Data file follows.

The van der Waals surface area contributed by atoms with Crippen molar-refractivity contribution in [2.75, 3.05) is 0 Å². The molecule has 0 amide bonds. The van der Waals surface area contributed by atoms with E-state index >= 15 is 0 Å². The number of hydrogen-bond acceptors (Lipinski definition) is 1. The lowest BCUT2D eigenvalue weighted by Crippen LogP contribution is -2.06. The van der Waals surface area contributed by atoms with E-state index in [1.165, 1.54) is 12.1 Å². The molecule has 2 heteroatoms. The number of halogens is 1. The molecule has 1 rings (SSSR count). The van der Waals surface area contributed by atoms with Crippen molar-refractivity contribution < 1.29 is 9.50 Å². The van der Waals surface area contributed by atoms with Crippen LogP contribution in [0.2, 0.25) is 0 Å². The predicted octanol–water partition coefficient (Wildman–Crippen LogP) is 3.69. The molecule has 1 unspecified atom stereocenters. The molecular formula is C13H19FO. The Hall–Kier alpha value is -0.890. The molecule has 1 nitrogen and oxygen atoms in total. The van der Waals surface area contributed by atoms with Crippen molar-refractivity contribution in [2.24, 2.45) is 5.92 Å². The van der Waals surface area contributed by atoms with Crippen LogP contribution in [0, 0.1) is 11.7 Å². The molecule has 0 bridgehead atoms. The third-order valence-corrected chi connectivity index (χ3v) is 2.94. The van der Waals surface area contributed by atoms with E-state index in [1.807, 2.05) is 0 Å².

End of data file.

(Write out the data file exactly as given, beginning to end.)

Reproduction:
The van der Waals surface area contributed by atoms with Crippen molar-refractivity contribution in [2.75, 3.05) is 0 Å². The molecule has 0 amide bonds. The van der Waals surface area contributed by atoms with E-state index >= 15 is 0 Å². The number of hydrogen-bond acceptors (Lipinski definition) is 1. The lowest BCUT2D eigenvalue weighted by Crippen LogP contribution is -2.06. The van der Waals surface area contributed by atoms with E-state index in [1.165, 1.54) is 12.1 Å². The molecule has 2 heteroatoms. The number of halogens is 1. The molecule has 1 rings (SSSR count). The van der Waals surface area contributed by atoms with Crippen molar-refractivity contribution < 1.29 is 9.50 Å². The van der Waals surface area contributed by atoms with Crippen LogP contribution in [0.2, 0.25) is 0 Å². The predicted octanol–water partition coefficient (Wildman–Crippen LogP) is 3.69. The molecule has 1 unspecified atom stereocenters. The molecular formula is C13H19FO. The Hall–Kier alpha value is -0.890. The molecule has 1 nitrogen and oxygen atoms in total. The van der Waals surface area contributed by atoms with Crippen molar-refractivity contribution in [2.24, 2.45) is 5.92 Å². The van der Waals surface area contributed by atoms with Crippen LogP contribution in [0, 0.1) is 11.7 Å². The molecule has 0 bridgehead atoms. The third-order valence-corrected chi connectivity index (χ3v) is 2.94. The van der Waals surface area contributed by atoms with E-state index in [1.807, 2.05) is 0 Å².